When markets become volatile, having a long-term strategy and sticking with it is important when saving for retirement. Many investors react to volatility by pulling out of the market. In fact, a recent study showed that the average return of an average investor—2.6%—barely outpaced inflation, which was 2.1% over the latest 20-year time period, due to investors getting in and out of the market at the wrong time.3 Investors who sell out of their investments and accumulate cash to avoid the volatility of markets hurt their portfolios over the long run. For example in the chart below, if you invested $10,000 into the S&P 500 in the beginning of 1999 and stayed fully invested through 2018, you would have an 5.62% annual return, or $29,845. But if you had missed just the 10 best days of market returns, you would have ended up with $14,895. If you had missed the best 30 best days, you would have been left with $6,213. Consider holding steady towards your long-term strategy as markets become volatile to potentially benefit from recovering markets.


Trying to time the market is extremely difficult to do consistently. Market lows often result in emotional decision making. Investing for the long term while managing volatility can result in a better retirement outcome.

Returns of S&P 500

Performance of a $10,000 investment between January 4, 1999 and December 31, 20184

returns of SP500

Source: J.P. Morgan Asset Management, Guide to Retirement, 2019 edition.
This chart is for illustrative purposes only and does not represent the performance of any investment or group of investments.


Whether you invest independently, or work with a J.P. Morgan Advisor, start planning early, and check in on your retirement planning and assumptions periodically to help ensure that you are on track. Whether you are in your forties or in retirement, check ins allow adjustments to be made and ensure that changing markets and your evolving life and priorities are reflected.

Not all investment ideas referenced are suitable for all investors. Investing involves market risk, including the possible loss of principal. There is no guarantee that investment objectives will be reached. Diversification does not guarantee a profit or protect against a loss.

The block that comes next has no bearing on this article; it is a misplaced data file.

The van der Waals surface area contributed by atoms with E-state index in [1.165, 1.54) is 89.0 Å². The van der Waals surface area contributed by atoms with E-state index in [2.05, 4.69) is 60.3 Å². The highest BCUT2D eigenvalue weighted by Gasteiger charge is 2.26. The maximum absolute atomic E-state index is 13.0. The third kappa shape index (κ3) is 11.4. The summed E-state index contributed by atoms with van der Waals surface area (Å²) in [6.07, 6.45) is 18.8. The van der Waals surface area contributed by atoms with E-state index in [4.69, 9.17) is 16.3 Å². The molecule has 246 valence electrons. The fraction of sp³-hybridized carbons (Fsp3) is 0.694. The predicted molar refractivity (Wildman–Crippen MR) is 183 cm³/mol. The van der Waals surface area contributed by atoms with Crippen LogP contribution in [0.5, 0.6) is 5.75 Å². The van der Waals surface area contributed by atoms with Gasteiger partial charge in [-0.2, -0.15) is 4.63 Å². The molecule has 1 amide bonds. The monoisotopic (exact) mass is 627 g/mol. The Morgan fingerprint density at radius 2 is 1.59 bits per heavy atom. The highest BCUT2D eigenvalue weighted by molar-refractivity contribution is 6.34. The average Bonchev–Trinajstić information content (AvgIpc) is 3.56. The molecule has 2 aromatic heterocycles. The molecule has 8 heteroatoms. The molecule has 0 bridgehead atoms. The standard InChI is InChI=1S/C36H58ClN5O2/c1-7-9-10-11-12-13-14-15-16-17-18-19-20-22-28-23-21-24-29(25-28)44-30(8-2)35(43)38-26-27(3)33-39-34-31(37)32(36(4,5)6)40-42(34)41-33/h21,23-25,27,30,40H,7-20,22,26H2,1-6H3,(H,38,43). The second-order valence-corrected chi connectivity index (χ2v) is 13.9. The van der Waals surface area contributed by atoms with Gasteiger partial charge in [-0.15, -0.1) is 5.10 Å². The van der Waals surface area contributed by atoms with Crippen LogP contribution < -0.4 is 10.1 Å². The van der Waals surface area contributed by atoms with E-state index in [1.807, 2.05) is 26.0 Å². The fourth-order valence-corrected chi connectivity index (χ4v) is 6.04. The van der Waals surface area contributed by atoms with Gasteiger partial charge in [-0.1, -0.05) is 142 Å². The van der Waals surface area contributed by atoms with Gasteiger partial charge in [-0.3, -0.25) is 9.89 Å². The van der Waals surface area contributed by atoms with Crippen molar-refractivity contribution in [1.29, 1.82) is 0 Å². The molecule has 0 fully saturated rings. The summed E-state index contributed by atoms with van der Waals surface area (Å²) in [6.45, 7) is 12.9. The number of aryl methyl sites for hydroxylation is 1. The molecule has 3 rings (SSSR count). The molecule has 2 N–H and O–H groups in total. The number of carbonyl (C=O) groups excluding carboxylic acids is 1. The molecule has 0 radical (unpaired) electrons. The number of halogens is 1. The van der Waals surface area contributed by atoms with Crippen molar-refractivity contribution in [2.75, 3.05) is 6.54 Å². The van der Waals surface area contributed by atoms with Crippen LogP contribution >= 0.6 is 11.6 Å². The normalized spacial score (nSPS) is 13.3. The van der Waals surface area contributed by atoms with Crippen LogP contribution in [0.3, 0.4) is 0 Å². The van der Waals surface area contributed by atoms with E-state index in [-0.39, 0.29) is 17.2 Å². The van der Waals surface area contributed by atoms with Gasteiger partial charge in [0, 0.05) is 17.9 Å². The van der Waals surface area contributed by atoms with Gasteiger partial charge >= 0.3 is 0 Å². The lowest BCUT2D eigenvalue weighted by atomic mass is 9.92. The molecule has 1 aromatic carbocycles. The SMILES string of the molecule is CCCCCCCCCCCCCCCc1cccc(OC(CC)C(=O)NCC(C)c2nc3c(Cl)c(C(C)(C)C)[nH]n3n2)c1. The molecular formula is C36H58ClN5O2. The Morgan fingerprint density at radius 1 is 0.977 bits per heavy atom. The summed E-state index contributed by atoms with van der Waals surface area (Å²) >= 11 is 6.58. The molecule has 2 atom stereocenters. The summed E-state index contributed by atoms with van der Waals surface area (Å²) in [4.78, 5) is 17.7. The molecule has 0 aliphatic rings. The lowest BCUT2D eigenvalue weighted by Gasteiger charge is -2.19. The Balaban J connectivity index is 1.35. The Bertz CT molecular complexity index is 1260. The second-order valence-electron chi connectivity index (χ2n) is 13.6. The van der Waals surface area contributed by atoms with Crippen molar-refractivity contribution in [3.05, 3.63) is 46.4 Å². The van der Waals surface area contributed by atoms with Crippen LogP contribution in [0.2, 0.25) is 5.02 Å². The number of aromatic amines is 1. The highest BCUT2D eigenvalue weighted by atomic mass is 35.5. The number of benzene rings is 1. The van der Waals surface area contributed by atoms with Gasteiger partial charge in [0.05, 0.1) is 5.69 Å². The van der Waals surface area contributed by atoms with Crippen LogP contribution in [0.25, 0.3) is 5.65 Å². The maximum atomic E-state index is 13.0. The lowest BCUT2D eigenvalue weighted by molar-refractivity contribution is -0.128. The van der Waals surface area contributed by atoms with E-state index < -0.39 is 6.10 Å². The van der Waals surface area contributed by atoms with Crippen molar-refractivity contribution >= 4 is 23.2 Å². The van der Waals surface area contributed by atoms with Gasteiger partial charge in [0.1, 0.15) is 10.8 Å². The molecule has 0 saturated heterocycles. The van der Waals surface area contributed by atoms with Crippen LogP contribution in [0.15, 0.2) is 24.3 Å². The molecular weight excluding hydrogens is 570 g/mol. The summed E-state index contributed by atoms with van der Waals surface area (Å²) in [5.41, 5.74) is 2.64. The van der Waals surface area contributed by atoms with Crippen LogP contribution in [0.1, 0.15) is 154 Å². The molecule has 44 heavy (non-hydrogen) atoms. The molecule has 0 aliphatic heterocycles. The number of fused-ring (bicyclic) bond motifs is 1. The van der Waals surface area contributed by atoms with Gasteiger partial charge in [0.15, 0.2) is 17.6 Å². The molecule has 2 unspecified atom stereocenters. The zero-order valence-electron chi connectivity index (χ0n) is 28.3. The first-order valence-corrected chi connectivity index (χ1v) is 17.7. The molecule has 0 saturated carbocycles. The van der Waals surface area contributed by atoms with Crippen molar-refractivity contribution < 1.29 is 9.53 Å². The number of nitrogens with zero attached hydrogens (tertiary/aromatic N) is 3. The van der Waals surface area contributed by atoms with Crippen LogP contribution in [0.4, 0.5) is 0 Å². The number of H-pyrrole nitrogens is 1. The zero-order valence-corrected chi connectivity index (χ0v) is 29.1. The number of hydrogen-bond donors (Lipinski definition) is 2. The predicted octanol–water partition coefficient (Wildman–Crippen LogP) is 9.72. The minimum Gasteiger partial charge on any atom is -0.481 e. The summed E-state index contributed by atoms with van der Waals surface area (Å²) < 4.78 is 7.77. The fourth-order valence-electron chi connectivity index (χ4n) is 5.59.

Opinions and estimates offered constitute our judgment as of the date of this material and are subject to change without notice, as are statements of financial market trends, which are based on current market conditions. We believe the information provided here is reliable, but do not warrant its accuracy or completeness. This material is not intended as an offer or solicitation for the purchase or sale of any financial instrument. The views and strategies described herein may not be suitable for all investors. This material has been prepared for informational purposes only, and is not intended to provide, and should not be relied on for, accounting, legal or tax advice. References to future returns are not promises or even estimates of actual returns a client portfolio may achieve. Any forecasts contained herein are for illustrative purposes only and are not to be relied upon as advice or interpreted as a recommendation.

Investment products and services are offered through J.P. Morgan Securities LLC (JPMS), a registered broker-dealer and investment advisor, member of FINRA and SIPC. Annuities are made available through Chase Insurance Agency, Inc. (CIA), a licensed insurance agency, doing business as Chase Insurance Agency Services, Inc. in Florida. JPMS, CIA and JPMorgan Chase Bank, N.A. are affiliated companies under the common control of JPMorgan Chase & Co. Products not available in all states.